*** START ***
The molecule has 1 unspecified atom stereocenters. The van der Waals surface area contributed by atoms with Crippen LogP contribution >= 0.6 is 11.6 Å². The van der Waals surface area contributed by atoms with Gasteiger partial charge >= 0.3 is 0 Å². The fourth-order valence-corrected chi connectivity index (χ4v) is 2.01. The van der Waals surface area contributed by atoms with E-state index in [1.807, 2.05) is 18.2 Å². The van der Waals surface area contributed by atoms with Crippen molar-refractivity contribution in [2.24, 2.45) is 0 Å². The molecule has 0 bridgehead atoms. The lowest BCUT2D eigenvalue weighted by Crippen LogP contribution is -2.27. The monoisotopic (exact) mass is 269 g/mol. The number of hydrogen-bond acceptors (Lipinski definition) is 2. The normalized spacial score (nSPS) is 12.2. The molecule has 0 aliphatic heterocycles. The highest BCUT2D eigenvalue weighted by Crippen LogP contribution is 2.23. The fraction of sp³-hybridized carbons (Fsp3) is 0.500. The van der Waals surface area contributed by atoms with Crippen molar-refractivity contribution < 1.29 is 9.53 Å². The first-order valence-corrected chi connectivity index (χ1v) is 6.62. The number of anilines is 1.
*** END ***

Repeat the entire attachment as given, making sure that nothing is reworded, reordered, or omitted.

The molecule has 1 unspecified atom stereocenters. The van der Waals surface area contributed by atoms with Crippen LogP contribution >= 0.6 is 11.6 Å². The van der Waals surface area contributed by atoms with Gasteiger partial charge >= 0.3 is 0 Å². The fourth-order valence-corrected chi connectivity index (χ4v) is 2.01. The van der Waals surface area contributed by atoms with E-state index in [1.807, 2.05) is 18.2 Å². The van der Waals surface area contributed by atoms with Crippen molar-refractivity contribution in [2.24, 2.45) is 0 Å². The molecule has 0 bridgehead atoms. The lowest BCUT2D eigenvalue weighted by Crippen LogP contribution is -2.27. The monoisotopic (exact) mass is 269 g/mol. The number of hydrogen-bond acceptors (Lipinski definition) is 2. The normalized spacial score (nSPS) is 12.2. The molecule has 0 aliphatic heterocycles. The highest BCUT2D eigenvalue weighted by Crippen LogP contribution is 2.23. The fraction of sp³-hybridized carbons (Fsp3) is 0.500. The van der Waals surface area contributed by atoms with Crippen molar-refractivity contribution < 1.29 is 9.53 Å². The first-order valence-corrected chi connectivity index (χ1v) is 6.62. The number of anilines is 1.